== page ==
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File:Tokyo-wallpaper-13903 499.jpg

The Center of the Universe with its pink bunny neon sign.

The political and economic center of Japan, Tokyo is the center of the largest metropolis in the world at 35 1/2 million people, roughly 30% of the entire Japanese population. (OK, legally Tokyo is one of Japan's 47 prefectures that encompasses the original city itself and the western suburbs, but the whole place including Saitama, Chiba, and Yokohama is so crowded and built-up it's easier to count it as a city.) That's pretty much the reason why Tokyo Is the Center of the Universe as far as Japanese media is concerned.

Up to the end of the 16th Century, it was a small fishing village called Edo. The political center of Japan at the time was in Kyoto, while the economic center was in nearby Osaka - both located in the Kansai Plain. The Kanto Plain, where Tokyo now resides, was at the frontier of Japanese civilization (the "Wild East", as it were.) Following the Sengoku Jidai, Tokugawa Ieyasu set up shop in Edo because of its rich farmland and made it his center of power. The capital was still officially Kyoto, and the Emperor still lived there, but the true power in the 17th through mid-19th Centuries was in the Tokugawa Shogunate's hands.

When Commodore Matthew Perry arrived in 1853 in his Black Ships, Japan realized just how far behind they were compared with the "barbarian" West, and set upon a crash modernization program. By this point, Edo had grown to a million people, and when the capital and the Emperor were transferred to the city it was renamed Tokyo, which literally means "Eastern Capital" (東京).[1] From here on, Tokyo (really all of Japan's cities) exploded in growth as the nation industrialized.

Tokyo had its share of disasters - the Great Kanto Earthquake of 1923 caused massive fires all over the city (it struck around lunchtime when people were cooking, and buildings were made of wood because said earthquakes discouraged building with heavier materials), and during World War 2 it was the target of many Allied air raids, the most (in)famous of which were firebombing runs. Tokyo wasn't the only city that got torched, but as the largest city and with so many buildings made of wood, those bombing runs killed more people (directly) than even the atomic bombs dropped on Hiroshima and Nagasaki. This is part of the reason why The Tokyo Fireball is used so often in Japanese media - it's been such a part of their history (not that it's good or that it was just World War 2 that placed it in the collective conscious.)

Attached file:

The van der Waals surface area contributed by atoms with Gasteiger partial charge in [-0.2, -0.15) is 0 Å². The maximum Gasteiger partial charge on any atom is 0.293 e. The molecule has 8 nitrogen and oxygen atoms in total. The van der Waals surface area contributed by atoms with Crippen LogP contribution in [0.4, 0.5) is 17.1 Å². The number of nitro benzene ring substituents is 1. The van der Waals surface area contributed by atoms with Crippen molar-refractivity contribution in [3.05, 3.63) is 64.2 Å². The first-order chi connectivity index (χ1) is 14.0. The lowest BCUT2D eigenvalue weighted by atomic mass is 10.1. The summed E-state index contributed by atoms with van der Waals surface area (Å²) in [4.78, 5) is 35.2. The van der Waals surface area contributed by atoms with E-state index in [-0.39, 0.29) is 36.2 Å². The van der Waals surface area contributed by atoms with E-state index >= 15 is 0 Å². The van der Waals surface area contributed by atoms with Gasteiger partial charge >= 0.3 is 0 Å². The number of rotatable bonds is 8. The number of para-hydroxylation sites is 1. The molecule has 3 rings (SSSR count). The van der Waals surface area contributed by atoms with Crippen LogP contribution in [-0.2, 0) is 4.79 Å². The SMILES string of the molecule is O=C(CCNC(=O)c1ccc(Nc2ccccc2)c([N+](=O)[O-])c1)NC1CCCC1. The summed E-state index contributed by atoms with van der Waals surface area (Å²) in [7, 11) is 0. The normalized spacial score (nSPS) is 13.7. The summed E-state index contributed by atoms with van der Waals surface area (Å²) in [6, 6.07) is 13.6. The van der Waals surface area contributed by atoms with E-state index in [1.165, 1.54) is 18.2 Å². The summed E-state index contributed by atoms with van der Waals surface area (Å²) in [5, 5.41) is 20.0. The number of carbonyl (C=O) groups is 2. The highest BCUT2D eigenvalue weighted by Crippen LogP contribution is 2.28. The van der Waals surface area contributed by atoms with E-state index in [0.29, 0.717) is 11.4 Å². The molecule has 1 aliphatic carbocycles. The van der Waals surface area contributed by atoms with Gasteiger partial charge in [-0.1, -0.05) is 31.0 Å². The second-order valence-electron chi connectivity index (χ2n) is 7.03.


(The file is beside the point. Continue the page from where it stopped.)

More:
After the war Tokyo and the rest of Japan rebuilt themselves. Foreswearing war as a political tool (Article 9) and reliant on the US for defense in the Cold War, Japan set about dominating the world economically. The Japanese economic miracle in the 1960's and 70's was hailed as a triumph of capitalism, and Tokyo as the central engine of it rode the boom to the top of the world's greatest cities. The city felt the effects of success in the 1980's when real estate in Tokyo began to reach truly mind-boggling heights - by 1989, office space in Ginza, Tokyo's main business district, reach 100 million yen (US$1 million) per square meter. Corporate Japan felt invincible, and most of the US was inclined to agree.

Then 1991 came around.

The bubble burst, the Nikkei (the main stock index for the Tokyo Stock Exchange) tanked badly, Japan's economy hit turbulence, and thanks to the Japanese government's closeness with its business (to be fair, such closeness was what enabled Japan to rocket out of World War 2 destitution in the first place), it did too little too late to turn it around in time. Japan's economy has been stagnant ever since - two "Lost Decades". For Tokyo's part, it's real estate price fell to just 1% of that 100 million yen figure in 1989.

Still, Tokyo continues to grow even as Japan as a whole ages and its overall population declines.

  1. (Incidentally, Kyoto was renamed Saikyo (西京, "Western Capital") for a short time, and the area around Nagoya, which lies about halfway between the two cities, is sometimes known as the Chukyou Area (中京, "Central Capital".) 北京 ("Northern Capital") and 南京 ("Southern Capital") are, respectively, Beijing and Nanjing, in China.